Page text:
My understanding of the -- my understanding was your ruling was you can't talk about what Trooper Berkley legally concluded. I never understood that. We just went through this. I thought your ruling was what Berkley could see. All I am saying is he says he never entered from the south forks [sic] of the Y. (T.T. p. 33, lines 16-21).

After further discussion, the court and Mr. Kappelman engaged in the following discussion:

THE COURT: Gentlemen, I have just reviewed the two questions asked by Mr. Kappelman when we resumed with the witness Booth after our earlier break. It appears that the question of Mr. Kappelman contains a statement which is in violation of the Court's order on plaintiff's motion in limine. The question is, what's the remedy? There has been a motion for mistrial. What's your response?

MR. KAPPELMAN: I thought -- at the last break I talked to you about what the ruling was. I thought --THE COURT: Mr. Kappelman, your last question before the break was directed towards fault and so I sustained that objection. Therefore --MR. KAPPELMAN: I figure at least I could put into evidence that evidence which I am not asking for fault. (T.T. p. 35, lines 11-25).

The court then excused the jury so the parties could make an appropriate record on the motion for mistrial. (T.T. p. 36, lines 1-10). In the hearing that followed, Mr. Kappelman made the following argument in opposition to the motion:

First, let me clear up I think one thing Mr. Jones just said that your order said "nor can anyone refer to Trooper Berkley's conclusions." I read nothing in your order that says what he just represented your order said. There's no where that it says, "Nor can anyone refer to Trooper Berkley's conclusions."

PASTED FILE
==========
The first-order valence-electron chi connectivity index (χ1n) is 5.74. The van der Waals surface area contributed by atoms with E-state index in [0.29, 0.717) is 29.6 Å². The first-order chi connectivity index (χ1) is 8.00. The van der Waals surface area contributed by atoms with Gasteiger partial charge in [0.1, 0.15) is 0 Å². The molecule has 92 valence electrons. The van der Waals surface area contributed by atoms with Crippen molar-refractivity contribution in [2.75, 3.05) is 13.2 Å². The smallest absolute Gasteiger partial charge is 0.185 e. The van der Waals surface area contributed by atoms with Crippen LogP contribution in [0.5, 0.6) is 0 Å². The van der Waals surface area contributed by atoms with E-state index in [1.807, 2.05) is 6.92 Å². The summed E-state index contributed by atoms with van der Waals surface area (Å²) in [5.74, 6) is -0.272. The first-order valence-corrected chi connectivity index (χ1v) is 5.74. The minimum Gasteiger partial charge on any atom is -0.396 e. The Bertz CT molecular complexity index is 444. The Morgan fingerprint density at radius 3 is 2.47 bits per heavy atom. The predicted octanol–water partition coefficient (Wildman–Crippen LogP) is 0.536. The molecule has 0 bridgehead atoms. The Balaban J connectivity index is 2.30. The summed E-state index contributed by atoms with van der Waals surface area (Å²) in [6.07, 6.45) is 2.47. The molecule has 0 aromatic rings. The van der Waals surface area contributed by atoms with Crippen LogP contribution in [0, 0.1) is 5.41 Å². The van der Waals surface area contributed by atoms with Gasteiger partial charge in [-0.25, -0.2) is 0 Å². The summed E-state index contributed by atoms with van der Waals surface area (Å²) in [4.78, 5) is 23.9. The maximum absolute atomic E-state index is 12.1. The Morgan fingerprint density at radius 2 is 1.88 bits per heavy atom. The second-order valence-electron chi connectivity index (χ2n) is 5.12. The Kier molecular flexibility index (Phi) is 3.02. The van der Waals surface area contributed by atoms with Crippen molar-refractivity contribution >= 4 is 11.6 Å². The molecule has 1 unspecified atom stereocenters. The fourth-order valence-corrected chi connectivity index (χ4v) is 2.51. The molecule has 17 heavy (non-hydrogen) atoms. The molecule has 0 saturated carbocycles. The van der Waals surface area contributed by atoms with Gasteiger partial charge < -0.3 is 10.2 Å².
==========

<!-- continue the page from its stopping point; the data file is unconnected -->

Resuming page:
Our response is this, Your Honor: your order clearly says there's not going to be any opinion or testimony from Trooper David Berkley. Twice in 3B it says Trooper Berkley cannot relate things. He cannot relate his opinions. I think it's pretty clear, Your Honor, that the intent of your order was to preclude Trooper Berkley from coming into this courtroom and saying that one or the other people caused the accident, someone failed to yield. As I think the Court is well aware here, we were mainly arguing on Trooper Berkley about can he come in here and say, "I checked box 14 to say that he failed to yield." I think it's clear that the intent of the Court's order was to preclude Trooper Berkley from coming in here and talking about fault, who caused the collision, whether it was a failure to yield or the speed of either vehicle. That's right in your order. It was not our understanding ever that the Court's order was so broad that we can't even cross-examine their own expert witness about the things he relied upon and didn't rely upon. As you are well aware, Trooper -- Mr. Booth visited personally with Trooper Berkley; he wrote him a letter confirming things that they had said and Trooper Berkley did and did not know. He investigated everything about this case. It was never our understanding that we couldn't vigorously cross-examine an expert witness about his opinion and conclusions and how he came to them. Because as the Court knows, Mr. Booth has chosen to pick Mr. Elmore's version of the accident over Mr. Shauers' version of the accident and over the Trooper's determination that he came out of the south fork. It was never our intention, never our understanding that we couldn't go into with their own expert witness what happened out there.